The relief afforded by § 2255 is reserved for extraordinary situations. Prewitt v. United States, 83 F.3d 812, 816 (7th Cir. 1996) (citing Brecht v. Abrahamson, 507 U.S. 619, 633-34 (1993)). The remedy is intended only when "the claimed error of law was `a fundamental defect which inherently results in a complete miscarriage of justice.'" Davis v. United States, 417 U.S. 333, 346 (1974) (quoting Hill v. United States, 368 U.S. 424, 428 (1962)); see also United States v. Cleary, 46 F.3d 307, 310-11 (3d Cir. 1995). III. Discussion

  Petitioner raises the following arguments in his § 2255 motion: (1) Petitioner's plea was entered in violation of his Fifth and Sixth Amendment rights because (a) the decedent's name was not specifically mentioned in the Indictment, and (b) the Indictment failed to specify an amount of heroin distributed that resulted in the death of the decedent; (2) Petitioner's sentence of 384 months imprisonment violated the holding in Blakely v. Washington, 542 U.S. 296 (2004), in that the sentence exceeded the statutory maximum charged; (3) ineffective assistance of counsel; (4) the government provided no expert testimony to establish the decedent's cause of death; (5) Petitioner's Sixth Amendment rights were violated by the failure of the Government to provide him with counsel at his removal hearing in the Eastern District of Pennsylvania pursuant to the mandate of Gideon v. Wainright, 372 U.S. 335 (1963); (6) Special Assistant U.S. Attorney Steve Snook, who was also the District Attorney for Mifflin County, was without "jurisdiction" to prosecute Petitioner because his appointment as a Special Assistant U.S. Attorney had expired during the prosecution of the case; (7) Petitioner was sentenced under the United States Sentencing Guidelines which, he contends, are unconstitutional; (8) the sentence of restitution was illegal because no investigation was made into Petitioner's ability to pay the amount imposed; (9) Petitioner's due process rights were violated because he had a hearing impediment that prevented him from understanding the plea and sentencing hearings.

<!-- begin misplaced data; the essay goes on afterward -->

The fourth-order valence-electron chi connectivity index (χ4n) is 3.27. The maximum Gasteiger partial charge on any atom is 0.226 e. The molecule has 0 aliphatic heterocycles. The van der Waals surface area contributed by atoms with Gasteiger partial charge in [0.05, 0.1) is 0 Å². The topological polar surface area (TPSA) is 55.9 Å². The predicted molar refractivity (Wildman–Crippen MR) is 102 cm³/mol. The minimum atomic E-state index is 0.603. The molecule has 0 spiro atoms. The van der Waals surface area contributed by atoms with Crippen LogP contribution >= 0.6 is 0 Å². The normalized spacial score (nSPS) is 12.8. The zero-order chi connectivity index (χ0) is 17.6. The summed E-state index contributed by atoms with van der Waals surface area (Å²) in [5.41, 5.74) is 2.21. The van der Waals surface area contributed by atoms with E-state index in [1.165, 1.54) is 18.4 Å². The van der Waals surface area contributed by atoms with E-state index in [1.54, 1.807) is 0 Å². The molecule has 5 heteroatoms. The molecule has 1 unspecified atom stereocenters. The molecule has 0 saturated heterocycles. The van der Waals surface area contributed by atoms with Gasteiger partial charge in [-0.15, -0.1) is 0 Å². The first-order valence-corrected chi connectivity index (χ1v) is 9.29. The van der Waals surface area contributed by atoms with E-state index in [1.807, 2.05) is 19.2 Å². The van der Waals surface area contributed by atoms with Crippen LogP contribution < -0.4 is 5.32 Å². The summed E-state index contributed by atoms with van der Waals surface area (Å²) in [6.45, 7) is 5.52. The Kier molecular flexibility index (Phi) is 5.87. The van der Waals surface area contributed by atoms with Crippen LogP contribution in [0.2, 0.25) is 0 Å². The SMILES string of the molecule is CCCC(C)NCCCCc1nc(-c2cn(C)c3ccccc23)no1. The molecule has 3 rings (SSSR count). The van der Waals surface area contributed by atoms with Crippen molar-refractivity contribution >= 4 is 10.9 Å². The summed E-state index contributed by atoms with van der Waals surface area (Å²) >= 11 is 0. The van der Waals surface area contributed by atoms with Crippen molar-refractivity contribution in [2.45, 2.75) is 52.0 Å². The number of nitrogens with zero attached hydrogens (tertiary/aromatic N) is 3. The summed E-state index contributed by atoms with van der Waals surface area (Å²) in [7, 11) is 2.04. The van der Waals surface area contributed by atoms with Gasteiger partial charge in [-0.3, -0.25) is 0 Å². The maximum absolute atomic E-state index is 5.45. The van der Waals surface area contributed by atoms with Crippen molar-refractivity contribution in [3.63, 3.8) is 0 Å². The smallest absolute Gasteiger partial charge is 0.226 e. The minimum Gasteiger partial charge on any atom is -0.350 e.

A. Argument One and Argument Two

  Petitioner's first argument is that his plea was entered in violation of his Fifth and Sixth Amendment rights because (a) the decedent's name was not specifically mentioned in the Indictment, and (b) the Indictment failed to specify an amount of heroin distributed that resulted in the death of the decedent. Petitioner's second argument is that his sentence of 384 months imprisonment violated the holding in Blakely, 542 U.S. at 296, in that the sentence exceeded the statutory maximum charged. With respect to these two arguments, the court adopts the reasons and the law cited in the Government's response. (Doc. 88 at 13-16.) Accordingly, the court will deny Petitioner's motion with respect to these issues.

  B. Argument Three

  Petitioner's third argument asserts that defense counsel was ineffective. Specifically Petitioner alleges that the following qualify as ineffective assistance of counsel: (1) failure to move to dismiss the Indictment based on the arguments set forth in Petitioner's arguments One and Two (see Subsection A); (2) failure to investigate the case and interview witnesses that would have provided alibi testimony contradicting the government's evidence; (3) failure to require the government to prove that he had actually made the sale of drugs that killed the decedent; (4) failure to "test" the government's autopsy report by looking into the qualifications and certification of the lab, its testing processes, and personnel; (5) failure to utilize motions/briefs drafted by the National Legal Professional Associates (hereinafter "NLPA"); (6) failure to recommend that Petitioner be placed in a drug rehabilitation program; and (7) failure to advise Petitioner of the relevant law concerning conspiracy and failure to advise Petitioner with respect to his potential sentence.